Celebrate Earth Day by Protecting Biodiversity in the Landscape - The Edge from the National Association of Landscape Professionals

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Celebrate Earth Day by Protecting Biodiversity in the Landscape

Landscape professionals are stewards of the environment but just like anything else in life, there is always room for improvement. As we celebrate another Earth Day, one facet of sustainability you can examine in your operations is your efforts to increase biodiversity in your clients’ properties.

Biodiversity is the number and variety of species in an area, typically pertaining to an ecosystem. Landscapes with biodiversity tend to be more resilient and more productive at ecosystem services like cleaning water, cleaning air and nutrient cycling.

Currently, animal populations worldwide have declined by 69% over the last 50 years due to urbanization and population growth.

The Benefits of Biodiversity  

Biodiversity plays an important role in ecosystem stability and resilience. For instance, salt marsh plants and microbes stabilize and bind soil together. These ecosystems can provide better resistance to soil erosion. Salt marshes and mudflats also serve as an important aspect of flood prevention for coastal communities.

Healthy soil has a diversity of microbes that break down organic matter. They also play a huge role in water purification. Wetland ecosystems are also responsible for removing 20 to 60% of metals in water.

Millions of species also work together to supply us with the foods we eat every day.

According to a report in the journal Biological Conservation, insect populations have declined by 40% globally and one-third are endangered. These insects play a crucial role in pollinating plants and serve as the base of a food chain that animals and humans depend on.

There are many threats to biodiversity including habitat loss, pollution, invasive species and more.

Ways to Boost Biodiversity in Landscapes

While it’s easy for you to understand the value of biodiversity, your customers may hear biodiversity and simply think, ‘I don’t want a high-maintenance landscape,’ or ‘How much more is this going to cost me?’

This is why it’s important to educate your clients on the value of biodiversity and present them with attractive landscape elements that can boost biodiversity on a property. Stress to them that they can still have a low-maintenance landscape and support wildlife at the same time.  

If you have residential clients, some easy methods to support biodiversity in your designs are to suggest pollinator gardens, bird sanctuaries, or even adding a small water feature.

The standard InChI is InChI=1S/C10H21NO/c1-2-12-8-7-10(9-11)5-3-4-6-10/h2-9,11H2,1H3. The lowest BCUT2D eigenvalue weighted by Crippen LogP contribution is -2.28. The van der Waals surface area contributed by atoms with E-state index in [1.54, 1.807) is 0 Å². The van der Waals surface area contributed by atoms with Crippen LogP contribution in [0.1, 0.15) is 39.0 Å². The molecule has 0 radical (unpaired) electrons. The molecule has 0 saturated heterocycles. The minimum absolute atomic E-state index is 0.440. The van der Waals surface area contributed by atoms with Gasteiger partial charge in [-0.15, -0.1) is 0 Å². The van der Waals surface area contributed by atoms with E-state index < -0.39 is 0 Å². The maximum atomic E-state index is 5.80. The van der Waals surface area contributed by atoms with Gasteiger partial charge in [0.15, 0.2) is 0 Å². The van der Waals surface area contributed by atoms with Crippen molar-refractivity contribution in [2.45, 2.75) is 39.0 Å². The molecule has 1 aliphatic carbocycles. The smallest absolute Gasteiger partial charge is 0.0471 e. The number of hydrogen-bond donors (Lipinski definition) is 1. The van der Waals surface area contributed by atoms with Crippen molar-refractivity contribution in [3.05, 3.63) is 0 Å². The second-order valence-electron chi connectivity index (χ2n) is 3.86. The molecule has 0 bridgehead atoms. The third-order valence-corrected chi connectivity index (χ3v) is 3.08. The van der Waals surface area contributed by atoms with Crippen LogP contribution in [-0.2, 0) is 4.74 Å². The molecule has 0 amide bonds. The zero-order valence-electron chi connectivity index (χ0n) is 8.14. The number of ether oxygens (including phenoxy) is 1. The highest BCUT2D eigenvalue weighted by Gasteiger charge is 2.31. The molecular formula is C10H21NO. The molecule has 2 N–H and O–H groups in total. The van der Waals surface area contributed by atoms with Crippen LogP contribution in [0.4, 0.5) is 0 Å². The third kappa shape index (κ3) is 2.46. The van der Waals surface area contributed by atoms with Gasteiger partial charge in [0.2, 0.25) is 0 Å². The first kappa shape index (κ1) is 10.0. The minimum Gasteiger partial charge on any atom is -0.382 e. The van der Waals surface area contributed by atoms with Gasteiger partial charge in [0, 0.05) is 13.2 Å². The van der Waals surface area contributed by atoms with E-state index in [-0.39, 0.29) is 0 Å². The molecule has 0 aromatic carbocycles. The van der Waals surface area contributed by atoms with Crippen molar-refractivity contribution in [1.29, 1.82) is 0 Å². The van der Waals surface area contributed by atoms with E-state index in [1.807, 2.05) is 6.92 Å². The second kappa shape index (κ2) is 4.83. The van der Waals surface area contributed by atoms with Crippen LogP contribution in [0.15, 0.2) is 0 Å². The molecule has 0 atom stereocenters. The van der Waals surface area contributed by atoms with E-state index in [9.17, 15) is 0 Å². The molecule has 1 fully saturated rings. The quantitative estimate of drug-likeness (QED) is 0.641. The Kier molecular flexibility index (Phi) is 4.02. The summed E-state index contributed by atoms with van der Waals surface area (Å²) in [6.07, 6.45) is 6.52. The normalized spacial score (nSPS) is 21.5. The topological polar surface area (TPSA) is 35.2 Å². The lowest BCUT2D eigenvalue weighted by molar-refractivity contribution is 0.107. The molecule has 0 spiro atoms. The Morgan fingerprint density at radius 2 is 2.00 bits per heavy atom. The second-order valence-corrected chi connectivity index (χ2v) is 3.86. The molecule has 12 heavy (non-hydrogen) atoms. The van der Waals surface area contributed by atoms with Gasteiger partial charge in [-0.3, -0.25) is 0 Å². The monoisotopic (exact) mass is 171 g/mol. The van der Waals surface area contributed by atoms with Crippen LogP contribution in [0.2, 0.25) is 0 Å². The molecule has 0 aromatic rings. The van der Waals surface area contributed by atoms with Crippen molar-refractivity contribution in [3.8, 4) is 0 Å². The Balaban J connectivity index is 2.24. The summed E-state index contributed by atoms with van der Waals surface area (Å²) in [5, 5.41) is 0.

Talk to your clients about what sort of pollinators they’d like to attract to their backyard and build a plant palette that will support both their food and habitat needs. For instance, certain butterflies depend on specific host plants as caterpillars. Also make sure to plant these pollinator gardens in bloom succession so pollinators will have all the pollen and nectar needed throughout the seasons.

Bird sanctuaries are another option you can create for clients by ensuring you have plants that support their food and shelter needs. Water is another crucial feature that can help support birds and other wildlife. GreenWeaver Landscapes was able to take a property struggling with drainage and created a pond with a bog filter to solve this problem. Native plants were used to attract birds and butterflies while retaining the characteristics of a dry oak heath forest.

Photo: Bryan Malloch

On the commercial side of things, look for opportunities to go beyond the status quo. For instance, when the MD Anderson Cancer Center in Houston, Texas, needed to add a stormwater detention pond, Lawn Management Company was able to turn the detention area into a naturalized wetland.

Explain to your clients that solving problems with natural systems can be functional and beautiful. In the case of an HOA dealing with shoreline erosion, Pizzo & Associates, Ltd. was able to install a natural system of native plants.

Adding bioswales, wildlife nesting boxes and even simply preserving certain sections of the property to be left wild can all help enhance biodiversity on your commercial clients’ landscapes.

Other practices, such as removing invasive plant species, leaving structural habitat spaces and using integrated pest management practices, can also boost biodiversity in the landscape.

Jill Odom

Jill Odom is the senior content manager for NALP.